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Shortage of Health Care Workers to be Discussed Feb. 15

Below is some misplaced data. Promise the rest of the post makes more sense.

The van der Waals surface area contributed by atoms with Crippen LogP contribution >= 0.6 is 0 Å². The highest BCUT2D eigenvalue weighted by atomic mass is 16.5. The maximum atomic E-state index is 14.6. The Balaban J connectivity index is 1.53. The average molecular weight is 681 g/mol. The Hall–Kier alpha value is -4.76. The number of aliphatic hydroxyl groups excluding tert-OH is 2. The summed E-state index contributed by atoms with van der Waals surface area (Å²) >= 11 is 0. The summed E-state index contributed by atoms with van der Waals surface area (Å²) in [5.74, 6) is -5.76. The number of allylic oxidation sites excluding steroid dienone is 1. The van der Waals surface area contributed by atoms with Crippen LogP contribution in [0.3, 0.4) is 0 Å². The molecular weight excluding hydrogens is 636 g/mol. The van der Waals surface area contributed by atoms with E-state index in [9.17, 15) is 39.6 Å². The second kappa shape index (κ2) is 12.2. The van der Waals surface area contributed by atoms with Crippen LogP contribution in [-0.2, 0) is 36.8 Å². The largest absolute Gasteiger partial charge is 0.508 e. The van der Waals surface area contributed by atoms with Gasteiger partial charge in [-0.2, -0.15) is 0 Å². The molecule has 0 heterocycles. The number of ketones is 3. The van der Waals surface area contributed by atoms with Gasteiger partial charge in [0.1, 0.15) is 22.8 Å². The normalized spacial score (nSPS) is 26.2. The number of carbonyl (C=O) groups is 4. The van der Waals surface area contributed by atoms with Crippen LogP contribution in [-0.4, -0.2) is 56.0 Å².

FEBRUARY 15th WORKSHOP TO EDUCATE LEGISLATORS, STAFF AND HEALTH ADVOCATES ON SHORTAGES IN STAFFING IN HEALTH CARE AND POSSIBLE LEGISLATIVE SOLUTIONS ~ Alaska faces a public health crisis without legislative intervention ~ ANCHORAGE, AK – Legislators, staff, health advocates and the public are invited to participate in a workshop Monday, February 15 from 10:00 a.m. to 1:30 p.m. to discuss Alaska’s current shortage of health care professionals and possible solutions of attracting more health care workers to the state. The workshop will be held in Conference Room One of the Alaska Native Tribal Health Consortium, 4000 Ambassador Drive in Anchorage. Presented by Alice Rarig, Ph.D., and Robert Sewell, Ph.D. of the Alaska Department Health and Social Services, Evangeline Dotomain of the Alaska Native Health Board and Shelley Hughes of the Alaska Primary Care Association, the morning workshop will provide an overview of Alaska’s current shortage of health care professionals by occupational group and possible support-for-service strategies. Dotomain and Hughes will also discuss Senate Bill 139, which was introduced by Sen. Donny Olson. SB 139 is “An Act establishing a loan repayment program and employment incentive program for certain health care professionals employed in the state.” The afternoon session on advocacy strategies will be facilitated by Sheila Soule of the University of Alaska and Pat Luby of AARP Alaska. WHAT: “Solutions to get and keep health care professional in Alaska” A workshop on the shortage of Alaska’s health care workforce and possible legislative solutions WHEN: Monday, February 15, 2010, 10:00 am – 1:30 pm WHERE: Alaska Native Tribal Health Consortium, 4000 Ambassador Drive, Anchorage, Conference Room One NOTES: Teleconference available 1-866-723-6485; pass code 916-8135; Free brunch available A 2009 study by Alaska Center for Rural Health found among vacancy rates across all occupational health care areas with the majority of vacancies in the double digits. In rural areas, vacancy rates ranged from 10% for dentists to 35% for physical therapists. “If we don’t address the serious problem now, we’ll be faced with a crisis before long,” said Shelley Hughes, Government Affairs Director for the Alaska Primary Care Association. “We simply cannot compete with the Lower 48 presently when it comes to recruitment; we’re losing candidates for job openings to other states on a weekly basis. This workshop will help educate concerned Alaskans and policymakers about the shortage problem and the best strategies we can employ to work toward a resolution.” Sponsors of the workshop include: Alaska Mental Health Trust Authority, Alaska State Hospital and Nursing Home Association, Alaska Primary Care Association, Alaska Pharmacist Association and the Alaska Native Tribal Health Consortium.
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